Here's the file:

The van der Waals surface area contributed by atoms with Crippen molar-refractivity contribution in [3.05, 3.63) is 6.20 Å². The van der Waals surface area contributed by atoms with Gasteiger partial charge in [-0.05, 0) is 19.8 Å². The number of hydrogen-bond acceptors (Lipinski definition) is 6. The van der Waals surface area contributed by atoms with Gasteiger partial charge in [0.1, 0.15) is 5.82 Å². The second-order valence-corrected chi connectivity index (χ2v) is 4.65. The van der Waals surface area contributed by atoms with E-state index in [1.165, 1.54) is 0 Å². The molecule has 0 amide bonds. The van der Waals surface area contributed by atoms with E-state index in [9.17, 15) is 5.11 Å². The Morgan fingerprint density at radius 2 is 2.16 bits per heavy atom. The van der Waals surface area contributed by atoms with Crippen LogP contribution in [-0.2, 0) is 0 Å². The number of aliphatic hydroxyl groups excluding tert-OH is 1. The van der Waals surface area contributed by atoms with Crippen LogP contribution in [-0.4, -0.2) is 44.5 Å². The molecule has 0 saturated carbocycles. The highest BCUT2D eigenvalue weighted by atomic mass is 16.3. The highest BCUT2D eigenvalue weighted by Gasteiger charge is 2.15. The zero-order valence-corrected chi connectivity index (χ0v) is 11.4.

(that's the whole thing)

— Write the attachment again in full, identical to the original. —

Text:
The van der Waals surface area contributed by atoms with Crippen molar-refractivity contribution in [3.05, 3.63) is 6.20 Å². The van der Waals surface area contributed by atoms with Gasteiger partial charge in [-0.05, 0) is 19.8 Å². The number of hydrogen-bond acceptors (Lipinski definition) is 6. The van der Waals surface area contributed by atoms with Gasteiger partial charge in [0.1, 0.15) is 5.82 Å². The second-order valence-corrected chi connectivity index (χ2v) is 4.65. The van der Waals surface area contributed by atoms with E-state index in [1.165, 1.54) is 0 Å². The molecule has 0 amide bonds. The van der Waals surface area contributed by atoms with E-state index in [9.17, 15) is 5.11 Å². The Morgan fingerprint density at radius 2 is 2.16 bits per heavy atom. The van der Waals surface area contributed by atoms with Crippen LogP contribution in [-0.2, 0) is 0 Å². The number of aliphatic hydroxyl groups excluding tert-OH is 1. The van der Waals surface area contributed by atoms with Crippen LogP contribution in [-0.4, -0.2) is 44.5 Å². The molecule has 0 saturated carbocycles. The highest BCUT2D eigenvalue weighted by atomic mass is 16.3. The highest BCUT2D eigenvalue weighted by Gasteiger charge is 2.15. The zero-order valence-corrected chi connectivity index (χ0v) is 11.4.